Title

Examination of acousto-optic chaos and application to RF signal encryption and recovery

Date of Award

2012

Degree Name

Ph.D. in Electrical Engineering

Department

Department of Electrical and Computer Engineering

Advisor/Chair

Advisor: Monish Chatterjee

Abstract

In communication systems, there are different coding schemes such as linear predictive coding, block coding, and veterbi coding that can be used to encode data for different purposes. One of the techniques to encode/encrypt data for security purposes is to use chaos. Chaotic systems can be manipulated, via arbitrarily small time-dependent perturbations, to generate controlled chaotic orbits whose symbolic representation corresponds to the encoding of a desirable message. An advantage of this type of communication strategy is that the nonlinear chaotic oscillator that generates the wave form for transmission can remain simple and efficient, while all the necessary electronics controlling encoding of the signal remain at the low-powered microelectronic level. Moreover, since the chaotic dynamics can be recovered from a chaotic signal, which in principle can be noisy, by using standard dynamical data analysis techniques, communicating with chaos is also more robust and better behaved against channel noise. Signal encryption and recovery using chaotic optical waves has been a subject of active research in the past 10 years. Since an acousto-optic Bragg cell with zeroth- and first-order feedback exhibits chaotic behavior past the threshold for bistability, such a system was examined for possible chaotic encryption using a low-amplitude sinusoidal signal applied via the bias input of the sound cell driver. Subsequent recovery of the message signal was carried out via a heterodyne strategy employing a locally generated chaotic carrier, with threshold parameters matched to the transmitting Bragg cell. The simulation results, though encouraging and extend to the following (i) increasing the chaos frequency using appropriate parameter control; (ii) carefully examining the system sensitivity to three system parameters, viz., feedback delay, feedback gain, and dc bias level; (iii) examine signal recoverability relative to shifts in the three parameters mentioned above relative to the transmitter; and (iv) determining the robustness of such a system relative to the primary transmitter parameters. Additionally, we consider also the effect of the additive bandpass noise (obtained from white Gaussian noise in the simulator) on signal recovery in such a system from a performance standpoint. It is also conjectured that signal recovery can be effected by passing the modulated light through a second sound cell in a matched chaotic regime. Since an acousto-optic Bragg cell with zeroth- and first-order feedback exhibits chaotic behavior past the threshold for bistability, such a system was recently examined for possible chaotic encryption of simple messages such as a low-amplitude sinusoidal signal applied via the bias input of the sound cell driver. Also, the nonlinear dynamics of the A-O feedback including the effect of the parameters such as feedback gain, dc bias, and time delay are examined in some detail taking into consideration that the intensity amplitude equals 1 and I1(0) = 0. The results obtained via computer simulation reveal variety of interesting dynamics including bistability, bifurcation, and chaos. Also, Lyapunov exponents have been generated for variety of parameters. However, Lyapunov and Bifurcation maps with varying the three parameters are going to vary if the light intensity and I1(0) were varied.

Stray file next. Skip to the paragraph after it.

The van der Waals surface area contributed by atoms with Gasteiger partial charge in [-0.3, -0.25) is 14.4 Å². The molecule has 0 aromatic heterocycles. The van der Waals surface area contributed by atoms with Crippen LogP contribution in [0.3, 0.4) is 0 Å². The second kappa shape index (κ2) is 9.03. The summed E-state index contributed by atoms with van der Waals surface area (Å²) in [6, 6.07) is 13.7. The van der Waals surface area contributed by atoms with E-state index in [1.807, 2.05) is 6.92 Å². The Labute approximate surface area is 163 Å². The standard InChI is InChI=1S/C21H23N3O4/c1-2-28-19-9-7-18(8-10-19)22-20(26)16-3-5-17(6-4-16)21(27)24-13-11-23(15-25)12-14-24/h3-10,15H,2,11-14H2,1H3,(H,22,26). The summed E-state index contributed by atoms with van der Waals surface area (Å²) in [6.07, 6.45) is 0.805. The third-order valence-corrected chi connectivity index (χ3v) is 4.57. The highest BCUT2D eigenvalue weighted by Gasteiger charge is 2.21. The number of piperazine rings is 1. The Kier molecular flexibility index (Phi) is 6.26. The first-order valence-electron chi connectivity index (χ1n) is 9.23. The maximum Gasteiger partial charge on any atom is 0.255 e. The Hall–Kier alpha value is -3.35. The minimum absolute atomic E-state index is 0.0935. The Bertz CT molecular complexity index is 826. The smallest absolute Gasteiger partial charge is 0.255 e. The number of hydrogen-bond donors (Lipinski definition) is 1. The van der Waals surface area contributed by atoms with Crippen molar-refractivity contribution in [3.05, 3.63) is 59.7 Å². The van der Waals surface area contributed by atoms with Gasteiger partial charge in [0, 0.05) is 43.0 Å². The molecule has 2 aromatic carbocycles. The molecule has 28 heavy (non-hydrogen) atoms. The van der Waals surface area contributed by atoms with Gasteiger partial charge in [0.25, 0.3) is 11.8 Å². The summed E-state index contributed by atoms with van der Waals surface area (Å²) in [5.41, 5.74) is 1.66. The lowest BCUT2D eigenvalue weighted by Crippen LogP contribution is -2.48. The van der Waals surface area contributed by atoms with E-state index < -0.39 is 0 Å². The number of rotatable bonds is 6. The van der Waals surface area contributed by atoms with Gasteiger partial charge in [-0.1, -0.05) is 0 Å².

Keywords

Data encryption (Computer science) Research, Chaotic behavior in systems Research, Acoustooptics Security measures Research, Signal processing Digital techniques, Signal processing Data processing, Signal processing Research

Rights Statement

Copyright 2012, author

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